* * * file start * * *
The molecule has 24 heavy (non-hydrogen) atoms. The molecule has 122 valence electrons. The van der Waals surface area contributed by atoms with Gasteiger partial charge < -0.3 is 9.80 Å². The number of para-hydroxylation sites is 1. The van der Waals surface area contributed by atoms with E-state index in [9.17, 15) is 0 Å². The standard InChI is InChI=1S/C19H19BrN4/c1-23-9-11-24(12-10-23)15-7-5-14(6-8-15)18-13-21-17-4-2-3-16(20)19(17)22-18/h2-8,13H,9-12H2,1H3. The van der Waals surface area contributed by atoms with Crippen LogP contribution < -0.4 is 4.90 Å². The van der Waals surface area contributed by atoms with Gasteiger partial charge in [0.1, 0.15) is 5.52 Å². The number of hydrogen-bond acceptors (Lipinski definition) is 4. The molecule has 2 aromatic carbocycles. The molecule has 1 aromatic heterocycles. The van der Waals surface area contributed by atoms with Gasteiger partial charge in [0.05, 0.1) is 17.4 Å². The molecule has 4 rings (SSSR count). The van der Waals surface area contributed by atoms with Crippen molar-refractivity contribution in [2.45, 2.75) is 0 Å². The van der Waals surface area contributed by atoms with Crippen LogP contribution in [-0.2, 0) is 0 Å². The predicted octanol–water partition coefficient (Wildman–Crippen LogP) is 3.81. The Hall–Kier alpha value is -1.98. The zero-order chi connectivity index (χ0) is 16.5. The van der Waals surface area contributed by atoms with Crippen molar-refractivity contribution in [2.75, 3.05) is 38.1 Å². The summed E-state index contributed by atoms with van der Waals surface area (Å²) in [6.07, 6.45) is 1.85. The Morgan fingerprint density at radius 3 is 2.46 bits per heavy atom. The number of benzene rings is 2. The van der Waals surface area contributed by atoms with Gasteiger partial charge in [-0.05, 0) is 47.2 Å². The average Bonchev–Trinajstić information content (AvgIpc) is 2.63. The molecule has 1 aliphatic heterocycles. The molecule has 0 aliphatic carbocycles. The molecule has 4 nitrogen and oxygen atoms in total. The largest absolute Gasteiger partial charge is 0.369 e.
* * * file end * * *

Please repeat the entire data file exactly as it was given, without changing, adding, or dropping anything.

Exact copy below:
The molecule has 24 heavy (non-hydrogen) atoms. The molecule has 122 valence electrons. The van der Waals surface area contributed by atoms with Gasteiger partial charge < -0.3 is 9.80 Å². The number of para-hydroxylation sites is 1. The van der Waals surface area contributed by atoms with E-state index in [9.17, 15) is 0 Å². The standard InChI is InChI=1S/C19H19BrN4/c1-23-9-11-24(12-10-23)15-7-5-14(6-8-15)18-13-21-17-4-2-3-16(20)19(17)22-18/h2-8,13H,9-12H2,1H3. The van der Waals surface area contributed by atoms with Crippen LogP contribution < -0.4 is 4.90 Å². The van der Waals surface area contributed by atoms with Gasteiger partial charge in [0.1, 0.15) is 5.52 Å². The number of hydrogen-bond acceptors (Lipinski definition) is 4. The molecule has 2 aromatic carbocycles. The molecule has 1 aromatic heterocycles. The van der Waals surface area contributed by atoms with Gasteiger partial charge in [0.05, 0.1) is 17.4 Å². The molecule has 4 rings (SSSR count). The van der Waals surface area contributed by atoms with Crippen molar-refractivity contribution in [2.45, 2.75) is 0 Å². The van der Waals surface area contributed by atoms with Crippen LogP contribution in [-0.2, 0) is 0 Å². The predicted octanol–water partition coefficient (Wildman–Crippen LogP) is 3.81. The Hall–Kier alpha value is -1.98. The zero-order chi connectivity index (χ0) is 16.5. The van der Waals surface area contributed by atoms with Crippen molar-refractivity contribution in [2.75, 3.05) is 38.1 Å². The summed E-state index contributed by atoms with van der Waals surface area (Å²) in [6.07, 6.45) is 1.85. The Morgan fingerprint density at radius 3 is 2.46 bits per heavy atom. The number of benzene rings is 2. The van der Waals surface area contributed by atoms with Gasteiger partial charge in [-0.05, 0) is 47.2 Å². The average Bonchev–Trinajstić information content (AvgIpc) is 2.63. The molecule has 1 aliphatic heterocycles. The molecule has 0 aliphatic carbocycles. The molecule has 4 nitrogen and oxygen atoms in total. The largest absolute Gasteiger partial charge is 0.369 e.